Responding to Link, Mayor John Hicks said the solar field location is zoned for light industrial use. Additionally, City Attorney Kevin Polo said, the city has other municipal infrastructure in residential areas in other parts of the city, suggesting the city government is exempt from some zoning requirements.
City Treasurer Dan Fisher said project managers considered alternate locations for the field, including the roof of the water plant, and determined the six lots on the south side of the water plant was the optimum location. Moving the field to the rear of the plant would require making the field 30 percent larger to meet power generating needs because of differences in the amount of sunlight the two locations receive. He scoffed at the idea of suspending the project because the city is obligated to pay back the cost of the project over the next seven years. Fisher said the project cost totals about $450,000, which presumably includes the cost of property acquisition.
“If we were to end that project today,” Fisher said, “we would have to raise everyone’s water rate for $2.45.” Funds to pay back the loan, he said, will come from the $50,000 per year in estimated cost savings the solar field is expected to generate for the water plant operation.
Link said he was especially angered by the council’s “lack of respect” for nearby property owners. “You’re not having any consideration for surrounding property owners,” he said. “When I bought that property from the city it was nothing but a field. I put my hard work into it. Tonight is not the end of this. I intend to fight this as far as I can. This is unacceptable.”
CDAP GRANT APPLICATION
On a motion by Ald. Dave Tucker, seconded by Ald. Wendy Rolando, the council voted unanimously to apply for a Community Development Assistance Program grant in the amount of $317,736.07, which will effectively reimburse the city for funds the city returned to the state last year when It dissolved its Revolving Loan Fund program. The Department of Commerce and Economic Opportunity required the city to close out the revolving loan program when the state decided it would end its support of such programs for small communities.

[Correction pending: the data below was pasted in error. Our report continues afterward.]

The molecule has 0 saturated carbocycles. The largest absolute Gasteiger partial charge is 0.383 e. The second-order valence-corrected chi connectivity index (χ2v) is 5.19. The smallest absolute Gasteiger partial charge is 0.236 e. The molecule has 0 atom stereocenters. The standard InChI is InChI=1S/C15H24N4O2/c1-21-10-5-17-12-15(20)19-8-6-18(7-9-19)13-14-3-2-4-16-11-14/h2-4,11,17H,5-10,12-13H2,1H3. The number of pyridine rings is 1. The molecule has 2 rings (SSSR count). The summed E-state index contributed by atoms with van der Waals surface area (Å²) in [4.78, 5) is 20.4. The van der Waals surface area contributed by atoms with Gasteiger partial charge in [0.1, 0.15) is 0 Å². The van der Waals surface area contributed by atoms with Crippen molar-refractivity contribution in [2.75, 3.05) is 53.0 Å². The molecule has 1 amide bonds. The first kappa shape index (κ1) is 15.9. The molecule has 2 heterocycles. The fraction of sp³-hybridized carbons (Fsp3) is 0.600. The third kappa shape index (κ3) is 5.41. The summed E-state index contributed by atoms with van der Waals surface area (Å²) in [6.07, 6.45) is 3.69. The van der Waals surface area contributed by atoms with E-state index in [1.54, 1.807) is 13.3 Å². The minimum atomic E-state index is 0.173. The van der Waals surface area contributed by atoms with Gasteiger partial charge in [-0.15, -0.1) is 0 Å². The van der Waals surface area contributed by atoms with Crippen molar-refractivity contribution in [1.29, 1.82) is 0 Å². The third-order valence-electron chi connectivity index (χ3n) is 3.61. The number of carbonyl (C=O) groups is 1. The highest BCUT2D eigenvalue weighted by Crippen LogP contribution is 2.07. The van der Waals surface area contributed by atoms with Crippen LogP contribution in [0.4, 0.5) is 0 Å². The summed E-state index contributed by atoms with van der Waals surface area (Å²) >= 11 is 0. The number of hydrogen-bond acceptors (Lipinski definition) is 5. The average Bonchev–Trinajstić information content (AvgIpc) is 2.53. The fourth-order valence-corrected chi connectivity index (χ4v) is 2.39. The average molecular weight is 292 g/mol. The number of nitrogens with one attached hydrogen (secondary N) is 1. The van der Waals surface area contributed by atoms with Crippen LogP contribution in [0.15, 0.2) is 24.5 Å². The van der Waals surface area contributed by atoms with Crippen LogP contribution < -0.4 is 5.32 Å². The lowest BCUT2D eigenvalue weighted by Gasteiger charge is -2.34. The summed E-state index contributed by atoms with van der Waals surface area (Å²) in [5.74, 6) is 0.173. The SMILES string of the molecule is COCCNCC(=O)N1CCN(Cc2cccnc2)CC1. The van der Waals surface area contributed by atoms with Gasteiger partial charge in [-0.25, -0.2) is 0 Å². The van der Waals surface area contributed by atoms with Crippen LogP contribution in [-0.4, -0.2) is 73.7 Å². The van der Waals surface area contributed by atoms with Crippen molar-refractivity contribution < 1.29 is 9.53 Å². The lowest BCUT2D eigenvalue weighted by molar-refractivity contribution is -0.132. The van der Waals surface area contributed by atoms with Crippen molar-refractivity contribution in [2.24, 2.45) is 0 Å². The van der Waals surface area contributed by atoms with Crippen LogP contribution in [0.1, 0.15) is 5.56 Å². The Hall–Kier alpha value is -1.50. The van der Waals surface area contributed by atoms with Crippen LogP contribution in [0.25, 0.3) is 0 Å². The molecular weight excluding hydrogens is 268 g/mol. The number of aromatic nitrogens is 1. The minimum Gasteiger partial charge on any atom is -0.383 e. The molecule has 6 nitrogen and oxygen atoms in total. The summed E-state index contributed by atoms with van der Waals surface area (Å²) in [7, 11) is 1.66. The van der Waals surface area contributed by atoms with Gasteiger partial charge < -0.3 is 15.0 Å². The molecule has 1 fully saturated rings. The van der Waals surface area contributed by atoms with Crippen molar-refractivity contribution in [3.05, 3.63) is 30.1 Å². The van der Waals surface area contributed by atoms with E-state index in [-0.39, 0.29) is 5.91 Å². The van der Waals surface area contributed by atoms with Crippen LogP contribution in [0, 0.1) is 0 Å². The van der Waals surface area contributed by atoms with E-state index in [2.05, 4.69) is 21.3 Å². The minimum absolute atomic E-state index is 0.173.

The action followed a brief public hearing held prior to the council meeting during which Fisher explained details of the action.
By reimbursing the money in the form of a CDAP grant, the city can use the funds for civic improvement projects which must be completed within two years. Fisher said a likely use for the funds will be subsurface work that needs to be done before the city potentially embarks on completing a streetscape project proposed by the Grow Gillespie organization in downtown Gillespie. That project would include reconfiguring parking spaces, the addition of green spaces and other amenities designed to attract new businesses to downtown Gillespie. Subsurface work would include projects such as storm sewer improvements and installing underground utilities.
Voting 4-2, the council terminated an unindentified Water Department employee. The action followed an hour-long executive session to discuss employee disciplinary action and the sale of real estate.